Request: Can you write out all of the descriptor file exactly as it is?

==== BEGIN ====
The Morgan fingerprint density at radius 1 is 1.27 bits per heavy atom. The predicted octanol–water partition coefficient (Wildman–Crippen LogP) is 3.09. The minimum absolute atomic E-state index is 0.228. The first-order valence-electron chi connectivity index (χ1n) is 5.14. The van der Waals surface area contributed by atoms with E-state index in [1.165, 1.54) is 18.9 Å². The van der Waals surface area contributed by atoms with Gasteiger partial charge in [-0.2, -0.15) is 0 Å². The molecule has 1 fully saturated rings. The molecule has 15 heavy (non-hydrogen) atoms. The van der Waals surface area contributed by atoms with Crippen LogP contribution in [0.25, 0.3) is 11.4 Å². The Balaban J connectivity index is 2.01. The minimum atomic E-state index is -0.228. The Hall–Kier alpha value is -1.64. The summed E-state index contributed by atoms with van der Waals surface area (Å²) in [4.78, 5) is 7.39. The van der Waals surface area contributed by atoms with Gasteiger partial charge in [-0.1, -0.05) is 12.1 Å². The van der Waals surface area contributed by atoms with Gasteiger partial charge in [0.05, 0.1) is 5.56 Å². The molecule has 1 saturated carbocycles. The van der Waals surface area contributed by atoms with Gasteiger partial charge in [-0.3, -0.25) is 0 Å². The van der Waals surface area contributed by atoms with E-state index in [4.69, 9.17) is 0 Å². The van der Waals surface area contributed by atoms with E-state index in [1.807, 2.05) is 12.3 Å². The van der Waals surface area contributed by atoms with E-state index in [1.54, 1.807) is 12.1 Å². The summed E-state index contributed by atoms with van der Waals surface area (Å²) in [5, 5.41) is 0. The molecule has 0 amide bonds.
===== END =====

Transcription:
The Morgan fingerprint density at radius 1 is 1.27 bits per heavy atom. The predicted octanol–water partition coefficient (Wildman–Crippen LogP) is 3.09. The minimum absolute atomic E-state index is 0.228. The first-order valence-electron chi connectivity index (χ1n) is 5.14. The van der Waals surface area contributed by atoms with E-state index in [1.165, 1.54) is 18.9 Å². The van der Waals surface area contributed by atoms with Gasteiger partial charge in [-0.2, -0.15) is 0 Å². The molecule has 1 fully saturated rings. The molecule has 15 heavy (non-hydrogen) atoms. The van der Waals surface area contributed by atoms with Crippen LogP contribution in [0.25, 0.3) is 11.4 Å². The Balaban J connectivity index is 2.01. The minimum atomic E-state index is -0.228. The Hall–Kier alpha value is -1.64. The summed E-state index contributed by atoms with van der Waals surface area (Å²) in [4.78, 5) is 7.39. The van der Waals surface area contributed by atoms with Gasteiger partial charge in [-0.1, -0.05) is 12.1 Å². The van der Waals surface area contributed by atoms with Gasteiger partial charge in [0.05, 0.1) is 5.56 Å². The molecule has 1 saturated carbocycles. The van der Waals surface area contributed by atoms with Gasteiger partial charge in [-0.3, -0.25) is 0 Å². The van der Waals surface area contributed by atoms with E-state index in [4.69, 9.17) is 0 Å². The van der Waals surface area contributed by atoms with E-state index in [1.807, 2.05) is 12.3 Å². The van der Waals surface area contributed by atoms with E-state index in [1.54, 1.807) is 12.1 Å². The summed E-state index contributed by atoms with van der Waals surface area (Å²) in [5, 5.41) is 0. The molecule has 0 amide bonds.